Topic: nuke threats
SAM has been reporting China's massive economic dependence on Iranian oil, and China's not very coincidental awesome demonstration of ability to knock USA military satellites out of the sky, which would be necessary for the USA to effectively menace or even politically annexe Iran as it has other Middle East states.
VP Cheney who is visiting here in the next month (refer below), was quoted a few days ago in the major press regarding USS Stenner aircraft carrier steaming into the Persian gulf as 'evidence' of the US intent to curb Iran's influence in Iraq. This reads like putting a brave face on China's frightening warning to back off their oil investment in Iran, that is, to physically stay out of Iran itself.
Now all the chatter in the Big Media is not about military strikes on Iran's dual use peace/weapon nuke research and development sites but a new vicious cold war 'shoot to kill' policy for any 'Iranian agents' found in Iraq, which is after all a neighbour to the war torn country with sympathy over religion and ethnicity.
This reads like something of a tantrum by Secretary of Defence Gates and the US military industrial complex after the China 'test' for being blocked in their escalation agendas against Iran by the next biggest (mostly soft but also hard military) power on the planet .
If these massive geo political players can't fool little old SAM website here about this full on power struggle over US/Iranian influence in the Middle East and its oil resouce or relations with Israel they are not fooling most other serious observers.
Further this scary unstable reality feeds into little old Australia. Paul Dibb ex ASIO for 25 years, now ANU academic, in The Australian newspaper recently reported his 1976 research 'proving' Australia was a nuke target priority of the Soviets back then.
Australia today is surely in the nuke geo politik strategic balance. There was a rumour that US Secretary of State Rice and Australian PM Howard talked about 10 or 15 nuke silos in Australia last June 2006. It's a logical suggestion. We have US military communications sites at Pine Gap, North West and some others from memory. We have Dibb's advice back to 1976, and now we have strategic movement in all of the East Asia: Japan, let alone South Korea, debating nuke weapon deterence on North Korea. Taiwan with nuke power similarly vis a vis China menaces of their democracy. Indonesia, a huge Islamic country, seeking nuke power capacity which again is dual use by 2015 (only 8 years from now), earthquake zone notwithstanding. Iran arming up nuke wise vis a vis Israel already 2nd or 3rd in the world nuke weapon capacity.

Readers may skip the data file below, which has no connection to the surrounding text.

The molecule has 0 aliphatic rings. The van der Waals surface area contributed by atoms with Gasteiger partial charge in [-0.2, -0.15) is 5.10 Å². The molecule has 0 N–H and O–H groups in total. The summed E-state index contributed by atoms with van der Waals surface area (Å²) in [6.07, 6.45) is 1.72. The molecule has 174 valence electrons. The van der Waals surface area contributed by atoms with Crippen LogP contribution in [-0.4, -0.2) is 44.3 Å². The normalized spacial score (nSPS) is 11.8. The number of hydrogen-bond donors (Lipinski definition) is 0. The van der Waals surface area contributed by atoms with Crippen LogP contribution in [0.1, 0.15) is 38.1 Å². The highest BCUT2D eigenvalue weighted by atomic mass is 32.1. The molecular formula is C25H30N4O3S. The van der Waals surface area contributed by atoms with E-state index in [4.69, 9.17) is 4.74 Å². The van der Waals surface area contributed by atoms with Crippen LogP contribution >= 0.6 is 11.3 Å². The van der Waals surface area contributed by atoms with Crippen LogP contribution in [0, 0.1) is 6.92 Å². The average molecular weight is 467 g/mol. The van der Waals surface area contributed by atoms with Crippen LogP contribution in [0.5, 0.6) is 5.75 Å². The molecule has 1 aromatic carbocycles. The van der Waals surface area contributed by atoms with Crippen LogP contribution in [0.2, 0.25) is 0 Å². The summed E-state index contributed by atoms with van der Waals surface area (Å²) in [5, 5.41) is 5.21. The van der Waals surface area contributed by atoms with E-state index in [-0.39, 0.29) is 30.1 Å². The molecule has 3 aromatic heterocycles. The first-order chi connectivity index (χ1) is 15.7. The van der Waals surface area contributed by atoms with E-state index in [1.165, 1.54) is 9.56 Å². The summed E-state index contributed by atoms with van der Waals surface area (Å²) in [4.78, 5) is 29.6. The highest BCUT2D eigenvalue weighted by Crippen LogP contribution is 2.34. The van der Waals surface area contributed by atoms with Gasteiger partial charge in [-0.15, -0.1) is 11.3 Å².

Anyone who thinks either the United States Govt or the Australian Govt is not looking at nuke weapons here as part of their global network of super power control has not been paying attention. And Cheney's visit is surely not for holiday talk. World scale politicians like Cheney are not like that. They visit to do serious things.
including these quotes:"A statement issued by the White House said Mr Cheney would travel to Australia and Japan during the week starting February 19.
"He will meet with (Japanese) Prime Minister Shinzo Abe and (Australian) Prime Minister John Howard to discuss issues of mutual interest including Asian security and the global war on terror," it said....
"Mr Howard later confirmed that Mr Cheney would visit Australia from February 22 to 27.
"The Australia-US alliance is of enduring importance to both countries and makes a significant contribution to international security," the prime minister said in a statement.
"Australia and the United States continue to work together toward our common goals.
"We are cooperating closely to fight terrorism, address global environmental challenges and enhance energy security, prevent the proliferation of weapons of mass destruction, and promote an open international economic order."
Mr Howard said the visit would be an important opportunity to reinforce the strong bilateral relationship between the United States and Australia.
"(It will allow us) to consult on major international issues such as regional security challenges, Afghanistan, Iraq and the war against terrorism," he said."